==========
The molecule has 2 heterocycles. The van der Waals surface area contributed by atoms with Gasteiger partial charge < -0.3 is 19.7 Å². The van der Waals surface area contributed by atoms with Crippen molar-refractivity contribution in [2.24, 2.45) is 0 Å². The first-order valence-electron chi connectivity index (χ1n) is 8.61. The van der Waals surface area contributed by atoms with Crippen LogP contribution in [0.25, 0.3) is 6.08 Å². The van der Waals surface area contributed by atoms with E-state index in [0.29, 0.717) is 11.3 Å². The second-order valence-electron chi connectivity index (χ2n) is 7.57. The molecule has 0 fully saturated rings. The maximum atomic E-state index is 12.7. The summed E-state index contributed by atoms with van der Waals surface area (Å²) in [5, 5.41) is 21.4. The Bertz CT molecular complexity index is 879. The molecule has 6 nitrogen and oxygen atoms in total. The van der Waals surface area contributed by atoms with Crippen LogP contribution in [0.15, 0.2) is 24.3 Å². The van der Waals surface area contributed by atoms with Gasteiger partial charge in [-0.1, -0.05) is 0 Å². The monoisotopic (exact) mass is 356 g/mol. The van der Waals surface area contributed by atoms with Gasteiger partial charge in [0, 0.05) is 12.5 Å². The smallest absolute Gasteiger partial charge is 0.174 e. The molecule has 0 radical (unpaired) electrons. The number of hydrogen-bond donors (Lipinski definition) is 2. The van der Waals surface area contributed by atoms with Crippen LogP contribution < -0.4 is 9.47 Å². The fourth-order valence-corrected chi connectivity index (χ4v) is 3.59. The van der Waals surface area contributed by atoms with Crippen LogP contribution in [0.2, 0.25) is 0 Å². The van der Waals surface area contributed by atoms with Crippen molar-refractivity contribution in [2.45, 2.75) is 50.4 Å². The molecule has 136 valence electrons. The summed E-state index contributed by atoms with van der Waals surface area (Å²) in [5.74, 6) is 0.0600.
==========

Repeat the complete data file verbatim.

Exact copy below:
The molecule has 2 heterocycles. The van der Waals surface area contributed by atoms with Gasteiger partial charge < -0.3 is 19.7 Å². The van der Waals surface area contributed by atoms with Crippen molar-refractivity contribution in [2.24, 2.45) is 0 Å². The first-order valence-electron chi connectivity index (χ1n) is 8.61. The van der Waals surface area contributed by atoms with Crippen LogP contribution in [0.25, 0.3) is 6.08 Å². The van der Waals surface area contributed by atoms with E-state index in [0.29, 0.717) is 11.3 Å². The second-order valence-electron chi connectivity index (χ2n) is 7.57. The molecule has 0 fully saturated rings. The maximum atomic E-state index is 12.7. The summed E-state index contributed by atoms with van der Waals surface area (Å²) in [5, 5.41) is 21.4. The Bertz CT molecular complexity index is 879. The molecule has 6 nitrogen and oxygen atoms in total. The van der Waals surface area contributed by atoms with Crippen LogP contribution in [0.15, 0.2) is 24.3 Å². The van der Waals surface area contributed by atoms with Gasteiger partial charge in [-0.1, -0.05) is 0 Å². The monoisotopic (exact) mass is 356 g/mol. The van der Waals surface area contributed by atoms with Gasteiger partial charge in [0, 0.05) is 12.5 Å². The smallest absolute Gasteiger partial charge is 0.174 e. The molecule has 0 radical (unpaired) electrons. The number of hydrogen-bond donors (Lipinski definition) is 2. The van der Waals surface area contributed by atoms with Crippen LogP contribution < -0.4 is 9.47 Å². The fourth-order valence-corrected chi connectivity index (χ4v) is 3.59. The van der Waals surface area contributed by atoms with Crippen LogP contribution in [0.2, 0.25) is 0 Å². The van der Waals surface area contributed by atoms with Crippen molar-refractivity contribution in [2.45, 2.75) is 50.4 Å². The molecule has 136 valence electrons. The summed E-state index contributed by atoms with van der Waals surface area (Å²) in [5.74, 6) is 0.0600.